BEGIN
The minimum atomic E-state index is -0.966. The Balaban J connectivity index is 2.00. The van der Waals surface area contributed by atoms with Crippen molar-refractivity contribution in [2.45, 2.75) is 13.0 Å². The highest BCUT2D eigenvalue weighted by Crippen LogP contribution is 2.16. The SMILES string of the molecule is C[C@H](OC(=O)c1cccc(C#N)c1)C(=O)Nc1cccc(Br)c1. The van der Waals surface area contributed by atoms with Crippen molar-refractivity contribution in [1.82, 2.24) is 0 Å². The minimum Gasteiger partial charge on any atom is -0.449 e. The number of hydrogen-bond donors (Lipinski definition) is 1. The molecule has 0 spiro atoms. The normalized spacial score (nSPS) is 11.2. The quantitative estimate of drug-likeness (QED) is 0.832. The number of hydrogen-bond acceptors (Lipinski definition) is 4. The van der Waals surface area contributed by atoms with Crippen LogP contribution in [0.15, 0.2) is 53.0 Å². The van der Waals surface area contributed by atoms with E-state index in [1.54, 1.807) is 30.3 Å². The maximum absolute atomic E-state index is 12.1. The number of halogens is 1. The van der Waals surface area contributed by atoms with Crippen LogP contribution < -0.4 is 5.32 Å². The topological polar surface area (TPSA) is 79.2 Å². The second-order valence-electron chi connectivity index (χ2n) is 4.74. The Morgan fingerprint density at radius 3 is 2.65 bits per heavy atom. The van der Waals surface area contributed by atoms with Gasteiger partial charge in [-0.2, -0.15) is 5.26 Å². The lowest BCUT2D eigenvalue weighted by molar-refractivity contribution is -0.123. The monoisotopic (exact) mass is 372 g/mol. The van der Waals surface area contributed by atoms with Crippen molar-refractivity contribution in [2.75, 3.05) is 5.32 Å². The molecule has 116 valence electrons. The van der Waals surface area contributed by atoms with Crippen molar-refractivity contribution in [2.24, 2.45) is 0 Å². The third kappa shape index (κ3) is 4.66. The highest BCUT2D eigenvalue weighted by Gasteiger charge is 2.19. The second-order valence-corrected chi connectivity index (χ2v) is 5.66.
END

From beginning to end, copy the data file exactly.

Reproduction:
The minimum atomic E-state index is -0.966. The Balaban J connectivity index is 2.00. The van der Waals surface area contributed by atoms with Crippen molar-refractivity contribution in [2.45, 2.75) is 13.0 Å². The highest BCUT2D eigenvalue weighted by Crippen LogP contribution is 2.16. The SMILES string of the molecule is C[C@H](OC(=O)c1cccc(C#N)c1)C(=O)Nc1cccc(Br)c1. The van der Waals surface area contributed by atoms with Crippen molar-refractivity contribution in [1.82, 2.24) is 0 Å². The minimum Gasteiger partial charge on any atom is -0.449 e. The number of hydrogen-bond donors (Lipinski definition) is 1. The molecule has 0 spiro atoms. The normalized spacial score (nSPS) is 11.2. The quantitative estimate of drug-likeness (QED) is 0.832. The number of hydrogen-bond acceptors (Lipinski definition) is 4. The van der Waals surface area contributed by atoms with Crippen LogP contribution in [0.15, 0.2) is 53.0 Å². The van der Waals surface area contributed by atoms with E-state index in [1.54, 1.807) is 30.3 Å². The maximum absolute atomic E-state index is 12.1. The number of halogens is 1. The van der Waals surface area contributed by atoms with Crippen LogP contribution < -0.4 is 5.32 Å². The topological polar surface area (TPSA) is 79.2 Å². The second-order valence-electron chi connectivity index (χ2n) is 4.74. The Morgan fingerprint density at radius 3 is 2.65 bits per heavy atom. The van der Waals surface area contributed by atoms with Gasteiger partial charge in [-0.2, -0.15) is 5.26 Å². The lowest BCUT2D eigenvalue weighted by molar-refractivity contribution is -0.123. The monoisotopic (exact) mass is 372 g/mol. The van der Waals surface area contributed by atoms with Crippen molar-refractivity contribution in [2.75, 3.05) is 5.32 Å². The molecule has 116 valence electrons. The van der Waals surface area contributed by atoms with Crippen molar-refractivity contribution in [2.24, 2.45) is 0 Å². The third kappa shape index (κ3) is 4.66. The highest BCUT2D eigenvalue weighted by Gasteiger charge is 2.19. The second-order valence-corrected chi connectivity index (χ2v) is 5.66.